Art of Design

Jamie Tisch brings her sophisticated eye to Aspen’s Pitkin Projects.


Jamie Tisch
Jamie Tisch with a painting by Austin Eddy.

By Ray Rogers

RAY ROGERS: You’ve been renovating and selling houses in Aspen for sometime now. What thrills you about these projects?

JAMIE TISCH: Renovating homes is a passion of mine. I sold my first renovation project eight years ago, and have done four in the Aspen area since then. It is a creative outlet, and a process that I truly love. I plan on continuing to do it as long as I can.

RR: Beyond the home renovations, what’s your history with Aspen?

JT: My love for Aspen goes deep. I spent a gap year here after college at the University of Alabama, and I have been coming to Aspen ever since. I worked almost every job imaginable—from Fanny Hill lift tickets to hostessing at the Hard Rock Cafe. After I moved to Los Angeles, I continued to visit several times a year until I bought my first home here in 2004. My children grew up coming to Aspen and consider it a second home. I knew from my first visit that I would always come back.

RR: Tell us about Pitkin Projects. What most excited you about creating a design shop in Aspen?

JT: This was a total whim. Pitkin Projects was created out of this exact moment and time. Working as the co-chair of the Aspen Art Museum’s now-postponed ArtCrush benefit, I was inspired to add design to the mix. I had spoken with several friends about bringing design artists that they represent to participate in ArtCrush, alongside more traditional media such as painting and drawing. I returned to Aspen in June, and was struck by how much life there was in the community, even with everything going on in the world. The real estate market was booming, so rather than try to buy another house to remodel, I thought it might be fun to take on a different project. I immediately reached out to my dear friends Rodman Primack and Rudy Weissenberg, who own the AGO Projects design gallery in Mexico City. Together we curated a fresh, eclectic mix of work from designer friends we know and love. We connected with Lisa Eisner, Brett Heyman (Edie Parker), David Netto, Peter Dunham, Gregory Parkinson, Salon 94 Design, The Future Perfect and many more incredible talents, with the goal of fostering a collaborative design-concept gallery environment. We opened the doors in July as AGO Projects and Friends, with the goal of continuing through Labor Day. We were overwhelmed by the reception. By the end of August, we decided that our concept deserved to live on as its own entity, and so was born Pitkin Projects. PP features a collective of eclectic products from local, U.S.-based, Mexican, Italian, British and Colombian artists and more.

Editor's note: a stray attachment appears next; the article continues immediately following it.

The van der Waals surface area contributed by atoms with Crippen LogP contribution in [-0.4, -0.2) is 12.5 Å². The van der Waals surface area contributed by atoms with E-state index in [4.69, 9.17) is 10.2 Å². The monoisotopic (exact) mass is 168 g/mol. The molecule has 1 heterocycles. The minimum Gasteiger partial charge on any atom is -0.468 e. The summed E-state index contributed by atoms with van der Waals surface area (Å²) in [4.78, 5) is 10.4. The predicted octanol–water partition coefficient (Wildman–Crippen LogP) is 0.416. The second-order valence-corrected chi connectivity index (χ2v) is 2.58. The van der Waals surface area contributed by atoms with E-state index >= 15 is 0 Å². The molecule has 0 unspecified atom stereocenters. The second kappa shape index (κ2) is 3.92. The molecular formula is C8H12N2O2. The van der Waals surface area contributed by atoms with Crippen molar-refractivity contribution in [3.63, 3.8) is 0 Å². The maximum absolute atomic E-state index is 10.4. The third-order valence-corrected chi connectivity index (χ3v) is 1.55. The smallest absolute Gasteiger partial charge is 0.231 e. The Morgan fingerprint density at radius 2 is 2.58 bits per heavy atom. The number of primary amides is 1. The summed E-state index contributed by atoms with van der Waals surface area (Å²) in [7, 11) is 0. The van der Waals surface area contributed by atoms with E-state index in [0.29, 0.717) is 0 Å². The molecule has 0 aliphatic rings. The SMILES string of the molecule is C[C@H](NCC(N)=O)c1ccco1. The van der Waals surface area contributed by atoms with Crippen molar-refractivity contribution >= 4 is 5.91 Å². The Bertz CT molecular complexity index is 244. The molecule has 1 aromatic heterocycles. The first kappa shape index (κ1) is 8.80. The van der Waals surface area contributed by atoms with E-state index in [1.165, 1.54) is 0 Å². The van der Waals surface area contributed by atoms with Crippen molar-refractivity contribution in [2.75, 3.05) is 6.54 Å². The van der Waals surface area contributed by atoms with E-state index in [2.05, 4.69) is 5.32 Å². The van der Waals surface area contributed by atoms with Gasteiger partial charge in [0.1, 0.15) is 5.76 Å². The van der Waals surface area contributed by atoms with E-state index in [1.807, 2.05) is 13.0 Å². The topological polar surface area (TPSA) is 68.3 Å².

Jamie Tisch
The interior of Aspen’s Pitkin Projects.

RR: How does wellness factor into your offerings in the shop, and into the vibe of the space itself?